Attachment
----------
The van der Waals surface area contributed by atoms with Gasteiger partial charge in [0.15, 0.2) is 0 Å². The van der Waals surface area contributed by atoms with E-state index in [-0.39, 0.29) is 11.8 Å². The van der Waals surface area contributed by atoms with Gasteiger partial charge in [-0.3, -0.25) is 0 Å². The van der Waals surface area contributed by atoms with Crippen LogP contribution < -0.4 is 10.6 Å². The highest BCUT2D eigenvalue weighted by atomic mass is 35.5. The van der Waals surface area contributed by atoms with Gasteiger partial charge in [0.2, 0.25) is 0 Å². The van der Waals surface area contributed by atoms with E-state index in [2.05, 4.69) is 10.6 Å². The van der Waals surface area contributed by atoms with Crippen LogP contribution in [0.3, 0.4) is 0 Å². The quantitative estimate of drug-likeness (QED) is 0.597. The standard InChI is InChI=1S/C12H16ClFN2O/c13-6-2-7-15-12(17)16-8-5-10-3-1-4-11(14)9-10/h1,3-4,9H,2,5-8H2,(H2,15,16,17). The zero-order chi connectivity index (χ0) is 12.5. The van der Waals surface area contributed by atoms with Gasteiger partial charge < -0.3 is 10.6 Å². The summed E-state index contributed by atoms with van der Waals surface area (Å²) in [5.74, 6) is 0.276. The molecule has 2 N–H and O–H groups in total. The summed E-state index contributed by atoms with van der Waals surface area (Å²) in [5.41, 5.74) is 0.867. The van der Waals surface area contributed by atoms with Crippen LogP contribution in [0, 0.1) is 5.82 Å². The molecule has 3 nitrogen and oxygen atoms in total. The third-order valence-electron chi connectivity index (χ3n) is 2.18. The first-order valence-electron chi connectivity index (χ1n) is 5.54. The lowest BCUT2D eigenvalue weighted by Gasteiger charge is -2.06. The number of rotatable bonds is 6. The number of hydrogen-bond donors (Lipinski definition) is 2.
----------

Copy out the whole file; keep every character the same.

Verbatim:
The van der Waals surface area contributed by atoms with Gasteiger partial charge in [0.15, 0.2) is 0 Å². The van der Waals surface area contributed by atoms with E-state index in [-0.39, 0.29) is 11.8 Å². The van der Waals surface area contributed by atoms with Gasteiger partial charge in [-0.3, -0.25) is 0 Å². The van der Waals surface area contributed by atoms with Crippen LogP contribution < -0.4 is 10.6 Å². The highest BCUT2D eigenvalue weighted by atomic mass is 35.5. The van der Waals surface area contributed by atoms with Gasteiger partial charge in [0.2, 0.25) is 0 Å². The van der Waals surface area contributed by atoms with E-state index in [2.05, 4.69) is 10.6 Å². The van der Waals surface area contributed by atoms with Crippen LogP contribution in [0.3, 0.4) is 0 Å². The quantitative estimate of drug-likeness (QED) is 0.597. The standard InChI is InChI=1S/C12H16ClFN2O/c13-6-2-7-15-12(17)16-8-5-10-3-1-4-11(14)9-10/h1,3-4,9H,2,5-8H2,(H2,15,16,17). The zero-order chi connectivity index (χ0) is 12.5. The van der Waals surface area contributed by atoms with Gasteiger partial charge < -0.3 is 10.6 Å². The summed E-state index contributed by atoms with van der Waals surface area (Å²) in [5.74, 6) is 0.276. The molecule has 2 N–H and O–H groups in total. The summed E-state index contributed by atoms with van der Waals surface area (Å²) in [5.41, 5.74) is 0.867. The van der Waals surface area contributed by atoms with Crippen LogP contribution in [0, 0.1) is 5.82 Å². The molecule has 3 nitrogen and oxygen atoms in total. The third-order valence-electron chi connectivity index (χ3n) is 2.18. The first-order valence-electron chi connectivity index (χ1n) is 5.54. The lowest BCUT2D eigenvalue weighted by Gasteiger charge is -2.06. The number of rotatable bonds is 6. The number of hydrogen-bond donors (Lipinski definition) is 2.